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The Stages of Stress and Techniques to Get Out of Fight or Flight

ExpertsPost Category - ExpertsExperts
WellnessPost Category - WellnessWellness - Post Category - HealthHealth

Stress comes in three stages — and we all feel it at some point. Women’s wellness expert Tracy Savill explains how stress travels through your body, and what you can do to really get rid of it!

Stress. This word is bandied about A LOT…Often used at the drop of anything that resembles a busy and hectic calendar, workload, and the life of mums juggling kids, home, work and everything else in between!

So what is stress, really?

In the wellness realm, stress can essentially come from three factors: Chemical, Physical and Emotional/ Mental.

Ok, so let’s start with the obvious – physical stress. This could include an injury, infection or illness — all cause a degree of stress within the body. Just think of when you are feeling unwell; this has a definite impact on your physical body, which then produces a whole load of inflammation within the body as the immune system tries to fight back and support your body back to wellness.

Next we have chemical stress. This can be derived from the range of different things we consume (processed foods, artificial colours, flavours and preservatives to name a few!), to what we absorb in our bodies from the environment and through our skin (skincare, makeup, deodorants, etc.), to medications and any synthetic substances that we are exposed to.

Pretty scary isn’t it? How does this stress our body? Well essentially, all of these put a load on our liver as it is its job to find a way to detoxify and eventually eliminate it! If we have too many of these substances inside our bodies, it causes a huge amount of stress, which results in a chain reaction of biochemical processes within our bodies. These are often negative processes that drive further inflammation throughout the body.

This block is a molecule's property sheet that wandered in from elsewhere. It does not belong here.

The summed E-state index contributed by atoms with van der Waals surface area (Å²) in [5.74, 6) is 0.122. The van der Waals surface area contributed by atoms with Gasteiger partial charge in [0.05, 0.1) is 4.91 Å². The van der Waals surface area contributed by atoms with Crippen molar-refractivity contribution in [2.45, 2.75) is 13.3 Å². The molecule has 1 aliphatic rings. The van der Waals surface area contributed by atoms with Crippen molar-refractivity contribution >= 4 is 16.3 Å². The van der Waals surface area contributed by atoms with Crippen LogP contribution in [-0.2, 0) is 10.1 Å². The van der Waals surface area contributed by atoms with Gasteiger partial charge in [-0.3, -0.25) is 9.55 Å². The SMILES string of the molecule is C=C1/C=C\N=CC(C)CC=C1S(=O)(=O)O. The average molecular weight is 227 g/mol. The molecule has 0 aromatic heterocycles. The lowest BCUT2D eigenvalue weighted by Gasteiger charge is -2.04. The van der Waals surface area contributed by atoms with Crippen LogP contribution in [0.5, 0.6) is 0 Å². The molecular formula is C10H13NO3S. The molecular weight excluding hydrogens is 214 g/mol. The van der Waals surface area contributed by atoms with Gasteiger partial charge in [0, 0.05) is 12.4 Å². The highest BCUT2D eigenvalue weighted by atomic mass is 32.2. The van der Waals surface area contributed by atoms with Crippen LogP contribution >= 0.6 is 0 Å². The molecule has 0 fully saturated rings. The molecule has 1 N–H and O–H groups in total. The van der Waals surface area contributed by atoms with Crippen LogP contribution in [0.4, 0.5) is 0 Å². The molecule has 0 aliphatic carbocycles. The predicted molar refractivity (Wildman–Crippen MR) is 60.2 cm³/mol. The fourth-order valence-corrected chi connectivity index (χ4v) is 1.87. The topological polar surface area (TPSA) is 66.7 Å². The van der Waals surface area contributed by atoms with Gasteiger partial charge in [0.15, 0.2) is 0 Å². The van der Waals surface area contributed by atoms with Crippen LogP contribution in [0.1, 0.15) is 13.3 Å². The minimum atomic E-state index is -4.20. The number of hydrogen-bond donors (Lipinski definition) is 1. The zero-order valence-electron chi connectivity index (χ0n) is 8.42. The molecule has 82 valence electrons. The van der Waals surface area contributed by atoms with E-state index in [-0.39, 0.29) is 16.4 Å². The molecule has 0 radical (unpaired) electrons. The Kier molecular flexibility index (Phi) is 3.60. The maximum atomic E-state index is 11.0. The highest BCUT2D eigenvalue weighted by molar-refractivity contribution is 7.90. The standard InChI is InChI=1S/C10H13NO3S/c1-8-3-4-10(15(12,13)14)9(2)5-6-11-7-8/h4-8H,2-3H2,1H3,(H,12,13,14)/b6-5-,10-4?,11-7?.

Read more: What are the Body’s Channels of Elimination?

Finally we have mental and emotional stress. This is what most people feel when they say “I’m so stressed!” – it’s a feeling that they have so much going on inside their heads to try and get ‘everything’ done, organised, completed – and all within the limited hours we have in each day! More often than not, however, some of this stress can be what we perceive, rather than what is actually real or true…. Our perception of pressure and urgency is a huge driver in the production of stress inside our bodies.

Often if we are able to just change the way we look at something, this changes how we think, and ultimately impacts on how we then approach each day, or each ‘perceived stressful’ situation. We have the power to choose this, and in so doing we can change the amount of stress that our bodies actually produce.

Image: Pexels

Let me explain how this all works inside our bodies …